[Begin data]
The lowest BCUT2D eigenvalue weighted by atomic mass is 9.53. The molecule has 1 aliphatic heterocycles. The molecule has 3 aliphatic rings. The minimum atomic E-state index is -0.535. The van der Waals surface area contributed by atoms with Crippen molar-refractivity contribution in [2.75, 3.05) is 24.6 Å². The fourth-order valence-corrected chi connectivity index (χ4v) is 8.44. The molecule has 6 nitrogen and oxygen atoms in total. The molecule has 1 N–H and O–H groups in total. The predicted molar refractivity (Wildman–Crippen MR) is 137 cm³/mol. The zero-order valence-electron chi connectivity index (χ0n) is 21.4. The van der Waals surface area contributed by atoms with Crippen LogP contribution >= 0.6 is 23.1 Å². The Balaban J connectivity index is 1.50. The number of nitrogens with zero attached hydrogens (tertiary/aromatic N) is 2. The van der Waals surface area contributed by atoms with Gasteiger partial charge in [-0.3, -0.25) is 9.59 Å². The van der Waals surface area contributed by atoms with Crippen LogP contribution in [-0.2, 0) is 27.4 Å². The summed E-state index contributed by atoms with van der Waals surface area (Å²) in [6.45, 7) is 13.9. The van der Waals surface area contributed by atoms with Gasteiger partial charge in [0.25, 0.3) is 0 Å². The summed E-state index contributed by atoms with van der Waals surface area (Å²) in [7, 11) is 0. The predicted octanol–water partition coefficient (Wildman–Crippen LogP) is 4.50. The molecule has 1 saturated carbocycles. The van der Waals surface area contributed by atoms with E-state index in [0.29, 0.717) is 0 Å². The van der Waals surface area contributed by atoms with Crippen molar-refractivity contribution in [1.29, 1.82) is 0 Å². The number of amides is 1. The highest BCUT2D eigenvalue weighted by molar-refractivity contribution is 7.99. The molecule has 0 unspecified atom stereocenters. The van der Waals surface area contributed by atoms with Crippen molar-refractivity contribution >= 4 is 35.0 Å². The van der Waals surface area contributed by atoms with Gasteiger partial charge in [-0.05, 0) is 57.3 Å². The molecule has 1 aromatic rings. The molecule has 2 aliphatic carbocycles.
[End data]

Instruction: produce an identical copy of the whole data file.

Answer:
The lowest BCUT2D eigenvalue weighted by atomic mass is 9.53. The molecule has 1 aliphatic heterocycles. The molecule has 3 aliphatic rings. The minimum atomic E-state index is -0.535. The van der Waals surface area contributed by atoms with Crippen molar-refractivity contribution in [2.75, 3.05) is 24.6 Å². The fourth-order valence-corrected chi connectivity index (χ4v) is 8.44. The molecule has 6 nitrogen and oxygen atoms in total. The molecule has 1 N–H and O–H groups in total. The predicted molar refractivity (Wildman–Crippen MR) is 137 cm³/mol. The zero-order valence-electron chi connectivity index (χ0n) is 21.4. The van der Waals surface area contributed by atoms with Crippen LogP contribution >= 0.6 is 23.1 Å². The Balaban J connectivity index is 1.50. The number of nitrogens with zero attached hydrogens (tertiary/aromatic N) is 2. The van der Waals surface area contributed by atoms with Gasteiger partial charge in [-0.3, -0.25) is 9.59 Å². The van der Waals surface area contributed by atoms with Crippen LogP contribution in [-0.2, 0) is 27.4 Å². The summed E-state index contributed by atoms with van der Waals surface area (Å²) in [6.45, 7) is 13.9. The van der Waals surface area contributed by atoms with Gasteiger partial charge in [0.25, 0.3) is 0 Å². The summed E-state index contributed by atoms with van der Waals surface area (Å²) in [7, 11) is 0. The predicted octanol–water partition coefficient (Wildman–Crippen LogP) is 4.50. The molecule has 1 saturated carbocycles. The van der Waals surface area contributed by atoms with E-state index in [0.29, 0.717) is 0 Å². The van der Waals surface area contributed by atoms with Crippen molar-refractivity contribution in [1.29, 1.82) is 0 Å². The number of amides is 1. The highest BCUT2D eigenvalue weighted by molar-refractivity contribution is 7.99. The molecule has 0 unspecified atom stereocenters. The van der Waals surface area contributed by atoms with Crippen molar-refractivity contribution >= 4 is 35.0 Å². The van der Waals surface area contributed by atoms with Gasteiger partial charge in [-0.05, 0) is 57.3 Å². The molecule has 1 aromatic rings. The molecule has 2 aliphatic carbocycles.